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What Will the Deal With Delhaize Mean for BI-LO Holdings?

May 30, 2013

There was a split in the RetailWire community back in late 2011 when BI-LO Holdings announced it was acquiring Winn-Dixie. Some thought the combination of BI-LO and Winn-Dixie would provide the company with added purchasing power needed to compete in the marketplace. Others thought that the combination of two chains, which had struggled in recent years (BI-LO emerged from Chapter 11 in 2010, Winn-Dixie in 2006), would result in one larger, but not stronger organization. With this week's announcement that BI-LO Holdings has reached a deal to acquire 165 stores operating under the Sweetbay, Harveys and Reid's banners from Delhaize America, it appears as though the company is satisfied enough with the progress from the earlier deal to move on to others.

"We are pleased to announce this transaction, which will build on the strength of our BI-LO and Winn-Dixie stores and allow us to extend our great products at great value to a broader customer base," said Randall Onstead, president and CEO of BI-LO Holdings, in a statement. "Sweetbay, Harveys and Reid's are well-recognized and trusted businesses that share our passion for exceptional service."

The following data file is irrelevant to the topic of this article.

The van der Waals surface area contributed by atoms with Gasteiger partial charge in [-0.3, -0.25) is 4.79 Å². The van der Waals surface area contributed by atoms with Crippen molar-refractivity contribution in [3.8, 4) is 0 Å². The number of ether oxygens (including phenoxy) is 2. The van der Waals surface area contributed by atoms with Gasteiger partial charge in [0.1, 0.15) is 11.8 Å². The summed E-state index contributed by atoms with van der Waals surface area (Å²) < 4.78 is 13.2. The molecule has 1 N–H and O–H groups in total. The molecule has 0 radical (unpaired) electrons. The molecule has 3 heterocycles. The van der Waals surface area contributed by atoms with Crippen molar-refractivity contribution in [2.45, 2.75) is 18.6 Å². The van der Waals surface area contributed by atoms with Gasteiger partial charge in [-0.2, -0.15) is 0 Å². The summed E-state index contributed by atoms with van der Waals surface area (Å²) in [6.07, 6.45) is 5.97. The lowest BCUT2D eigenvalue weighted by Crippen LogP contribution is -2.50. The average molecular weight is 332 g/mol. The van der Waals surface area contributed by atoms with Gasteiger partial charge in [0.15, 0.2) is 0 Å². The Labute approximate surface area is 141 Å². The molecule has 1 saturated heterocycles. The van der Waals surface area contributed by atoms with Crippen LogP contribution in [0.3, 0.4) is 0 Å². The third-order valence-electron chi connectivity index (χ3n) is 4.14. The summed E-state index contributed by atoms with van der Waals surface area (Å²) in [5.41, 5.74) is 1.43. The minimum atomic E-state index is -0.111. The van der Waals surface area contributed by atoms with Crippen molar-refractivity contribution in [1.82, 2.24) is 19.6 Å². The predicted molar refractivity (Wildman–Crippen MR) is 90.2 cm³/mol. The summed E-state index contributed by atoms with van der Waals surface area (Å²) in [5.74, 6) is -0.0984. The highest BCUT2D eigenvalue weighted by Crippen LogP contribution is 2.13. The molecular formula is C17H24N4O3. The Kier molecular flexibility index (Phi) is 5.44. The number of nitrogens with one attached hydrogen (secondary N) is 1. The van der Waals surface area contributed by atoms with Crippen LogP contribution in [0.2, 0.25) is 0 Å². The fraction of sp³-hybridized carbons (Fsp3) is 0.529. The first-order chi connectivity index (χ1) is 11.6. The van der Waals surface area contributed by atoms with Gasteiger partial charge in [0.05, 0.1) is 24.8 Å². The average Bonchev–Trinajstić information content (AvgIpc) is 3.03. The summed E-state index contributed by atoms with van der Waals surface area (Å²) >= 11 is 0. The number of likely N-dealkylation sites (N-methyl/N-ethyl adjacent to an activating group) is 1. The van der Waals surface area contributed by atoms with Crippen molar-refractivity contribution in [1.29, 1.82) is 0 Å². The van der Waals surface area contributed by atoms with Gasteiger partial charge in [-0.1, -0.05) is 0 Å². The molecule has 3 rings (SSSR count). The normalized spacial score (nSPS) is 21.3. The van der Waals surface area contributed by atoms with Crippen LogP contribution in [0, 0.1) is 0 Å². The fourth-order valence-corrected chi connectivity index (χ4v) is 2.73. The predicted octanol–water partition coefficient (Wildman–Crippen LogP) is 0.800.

BI-LO Holdings currently operates 686 stores in Alabama, Florida, Georgia, Louisiana, Mississippi, North Carolina, South Carolina and Tennessee. The 165 new locations being acquired will increase store counts for the company in Florida, Georgia and South Carolina.

"This [acquisition] does allows us to go into different areas of the Southeast," Brian Wright, a spokesperson for Winn-Dixie, told The Florida Times-Union.

Earlier this month, BI-LO Holdings announced it had reached a deal to have C&S Wholesale Grocers supply Winn-Dixie's stores. C&S has supplied BI-LO since 2005. It appears likely the company would use C&S to supply the stores being acquired from Delhaize.


Discussion Questions:

What will the deal with Delhaize mean for BI-LO Holdings? What do you see as the challenges and opportunities for the company as a result of the acquisition?